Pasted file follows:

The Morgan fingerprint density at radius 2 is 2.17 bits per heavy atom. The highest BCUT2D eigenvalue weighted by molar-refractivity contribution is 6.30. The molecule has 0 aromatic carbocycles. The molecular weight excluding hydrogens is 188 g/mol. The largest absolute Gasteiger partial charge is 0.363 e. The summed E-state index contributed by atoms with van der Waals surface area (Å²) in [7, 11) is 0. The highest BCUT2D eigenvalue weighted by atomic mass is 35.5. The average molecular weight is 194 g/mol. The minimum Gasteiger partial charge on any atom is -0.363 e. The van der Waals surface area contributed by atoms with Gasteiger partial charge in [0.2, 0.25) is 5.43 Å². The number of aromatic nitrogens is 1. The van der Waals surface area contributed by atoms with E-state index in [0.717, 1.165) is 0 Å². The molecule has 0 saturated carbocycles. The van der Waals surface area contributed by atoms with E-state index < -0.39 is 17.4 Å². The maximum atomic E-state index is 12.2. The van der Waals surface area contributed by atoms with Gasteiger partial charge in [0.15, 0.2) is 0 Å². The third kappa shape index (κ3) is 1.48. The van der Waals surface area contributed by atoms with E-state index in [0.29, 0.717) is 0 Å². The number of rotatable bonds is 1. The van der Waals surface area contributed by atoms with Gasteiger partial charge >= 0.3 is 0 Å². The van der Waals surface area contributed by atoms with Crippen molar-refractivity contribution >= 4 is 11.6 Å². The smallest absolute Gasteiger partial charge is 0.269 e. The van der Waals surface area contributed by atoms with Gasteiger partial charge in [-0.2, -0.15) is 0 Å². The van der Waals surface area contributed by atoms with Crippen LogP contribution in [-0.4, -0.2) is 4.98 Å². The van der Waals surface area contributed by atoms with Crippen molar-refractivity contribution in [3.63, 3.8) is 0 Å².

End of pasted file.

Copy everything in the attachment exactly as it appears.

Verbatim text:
The Morgan fingerprint density at radius 2 is 2.17 bits per heavy atom. The highest BCUT2D eigenvalue weighted by molar-refractivity contribution is 6.30. The molecule has 0 aromatic carbocycles. The molecular weight excluding hydrogens is 188 g/mol. The largest absolute Gasteiger partial charge is 0.363 e. The summed E-state index contributed by atoms with van der Waals surface area (Å²) in [7, 11) is 0. The highest BCUT2D eigenvalue weighted by atomic mass is 35.5. The average molecular weight is 194 g/mol. The minimum Gasteiger partial charge on any atom is -0.363 e. The van der Waals surface area contributed by atoms with Gasteiger partial charge in [0.2, 0.25) is 5.43 Å². The number of aromatic nitrogens is 1. The van der Waals surface area contributed by atoms with E-state index in [0.717, 1.165) is 0 Å². The molecule has 0 saturated carbocycles. The van der Waals surface area contributed by atoms with E-state index < -0.39 is 17.4 Å². The maximum atomic E-state index is 12.2. The van der Waals surface area contributed by atoms with Gasteiger partial charge in [0.15, 0.2) is 0 Å². The third kappa shape index (κ3) is 1.48. The van der Waals surface area contributed by atoms with E-state index in [0.29, 0.717) is 0 Å². The number of rotatable bonds is 1. The van der Waals surface area contributed by atoms with Gasteiger partial charge >= 0.3 is 0 Å². The van der Waals surface area contributed by atoms with Crippen molar-refractivity contribution >= 4 is 11.6 Å². The smallest absolute Gasteiger partial charge is 0.269 e. The van der Waals surface area contributed by atoms with Gasteiger partial charge in [-0.2, -0.15) is 0 Å². The van der Waals surface area contributed by atoms with Crippen LogP contribution in [-0.4, -0.2) is 4.98 Å². The van der Waals surface area contributed by atoms with Crippen molar-refractivity contribution in [3.63, 3.8) is 0 Å².